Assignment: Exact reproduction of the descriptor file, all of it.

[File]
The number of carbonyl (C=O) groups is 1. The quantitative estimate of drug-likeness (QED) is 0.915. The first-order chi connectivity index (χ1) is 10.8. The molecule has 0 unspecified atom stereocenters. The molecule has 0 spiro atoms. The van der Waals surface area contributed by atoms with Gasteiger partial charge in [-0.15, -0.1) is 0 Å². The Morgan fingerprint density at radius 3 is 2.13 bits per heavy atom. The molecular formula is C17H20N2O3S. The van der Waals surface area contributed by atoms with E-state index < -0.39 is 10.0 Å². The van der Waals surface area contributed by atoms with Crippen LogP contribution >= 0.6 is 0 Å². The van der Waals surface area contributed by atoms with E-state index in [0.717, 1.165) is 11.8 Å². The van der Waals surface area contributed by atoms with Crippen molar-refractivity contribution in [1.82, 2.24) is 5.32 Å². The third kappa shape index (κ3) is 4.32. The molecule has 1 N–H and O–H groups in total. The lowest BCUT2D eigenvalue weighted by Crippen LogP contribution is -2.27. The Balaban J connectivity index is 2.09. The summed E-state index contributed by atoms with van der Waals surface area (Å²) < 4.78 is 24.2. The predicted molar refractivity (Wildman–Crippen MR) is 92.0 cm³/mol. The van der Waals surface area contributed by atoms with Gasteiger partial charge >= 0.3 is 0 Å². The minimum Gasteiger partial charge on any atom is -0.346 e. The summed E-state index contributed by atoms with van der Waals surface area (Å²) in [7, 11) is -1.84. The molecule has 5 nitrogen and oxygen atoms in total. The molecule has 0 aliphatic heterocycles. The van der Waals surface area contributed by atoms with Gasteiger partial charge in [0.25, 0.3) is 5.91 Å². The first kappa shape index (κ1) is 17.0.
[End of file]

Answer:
The number of carbonyl (C=O) groups is 1. The quantitative estimate of drug-likeness (QED) is 0.915. The first-order chi connectivity index (χ1) is 10.8. The molecule has 0 unspecified atom stereocenters. The molecule has 0 spiro atoms. The van der Waals surface area contributed by atoms with Gasteiger partial charge in [-0.15, -0.1) is 0 Å². The Morgan fingerprint density at radius 3 is 2.13 bits per heavy atom. The molecular formula is C17H20N2O3S. The van der Waals surface area contributed by atoms with E-state index < -0.39 is 10.0 Å². The van der Waals surface area contributed by atoms with Crippen LogP contribution >= 0.6 is 0 Å². The van der Waals surface area contributed by atoms with E-state index in [0.717, 1.165) is 11.8 Å². The van der Waals surface area contributed by atoms with Crippen molar-refractivity contribution in [1.82, 2.24) is 5.32 Å². The third kappa shape index (κ3) is 4.32. The molecule has 1 N–H and O–H groups in total. The lowest BCUT2D eigenvalue weighted by Crippen LogP contribution is -2.27. The Balaban J connectivity index is 2.09. The summed E-state index contributed by atoms with van der Waals surface area (Å²) < 4.78 is 24.2. The predicted molar refractivity (Wildman–Crippen MR) is 92.0 cm³/mol. The van der Waals surface area contributed by atoms with Gasteiger partial charge >= 0.3 is 0 Å². The minimum Gasteiger partial charge on any atom is -0.346 e. The summed E-state index contributed by atoms with van der Waals surface area (Å²) in [7, 11) is -1.84. The molecule has 5 nitrogen and oxygen atoms in total. The molecule has 0 aliphatic heterocycles. The van der Waals surface area contributed by atoms with Gasteiger partial charge in [0.25, 0.3) is 5.91 Å². The first kappa shape index (κ1) is 17.0.